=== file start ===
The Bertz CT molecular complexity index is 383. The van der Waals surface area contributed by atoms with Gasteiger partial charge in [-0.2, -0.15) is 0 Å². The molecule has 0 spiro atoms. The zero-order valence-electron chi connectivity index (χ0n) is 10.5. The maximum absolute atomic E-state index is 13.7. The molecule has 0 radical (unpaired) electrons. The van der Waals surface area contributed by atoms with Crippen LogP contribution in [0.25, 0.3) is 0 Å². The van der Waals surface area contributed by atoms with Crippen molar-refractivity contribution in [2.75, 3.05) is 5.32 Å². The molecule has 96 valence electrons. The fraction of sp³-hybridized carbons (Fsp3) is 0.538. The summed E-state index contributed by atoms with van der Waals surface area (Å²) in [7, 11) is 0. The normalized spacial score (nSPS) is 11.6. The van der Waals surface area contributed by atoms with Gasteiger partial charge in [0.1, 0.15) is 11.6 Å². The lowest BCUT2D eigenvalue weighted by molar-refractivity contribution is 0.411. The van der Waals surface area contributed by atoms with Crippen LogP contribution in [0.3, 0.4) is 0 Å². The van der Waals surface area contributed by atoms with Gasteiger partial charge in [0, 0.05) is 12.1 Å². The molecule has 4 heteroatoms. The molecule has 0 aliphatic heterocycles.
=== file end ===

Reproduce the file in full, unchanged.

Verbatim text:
The Bertz CT molecular complexity index is 383. The van der Waals surface area contributed by atoms with Gasteiger partial charge in [-0.2, -0.15) is 0 Å². The molecule has 0 spiro atoms. The zero-order valence-electron chi connectivity index (χ0n) is 10.5. The maximum absolute atomic E-state index is 13.7. The molecule has 0 radical (unpaired) electrons. The van der Waals surface area contributed by atoms with Crippen LogP contribution in [0.25, 0.3) is 0 Å². The van der Waals surface area contributed by atoms with Crippen molar-refractivity contribution in [2.75, 3.05) is 5.32 Å². The molecule has 96 valence electrons. The fraction of sp³-hybridized carbons (Fsp3) is 0.538. The summed E-state index contributed by atoms with van der Waals surface area (Å²) in [7, 11) is 0. The normalized spacial score (nSPS) is 11.6. The van der Waals surface area contributed by atoms with Gasteiger partial charge in [0.1, 0.15) is 11.6 Å². The lowest BCUT2D eigenvalue weighted by molar-refractivity contribution is 0.411. The van der Waals surface area contributed by atoms with Crippen LogP contribution in [0.3, 0.4) is 0 Å². The van der Waals surface area contributed by atoms with Gasteiger partial charge in [0, 0.05) is 12.1 Å². The molecule has 4 heteroatoms. The molecule has 0 aliphatic heterocycles.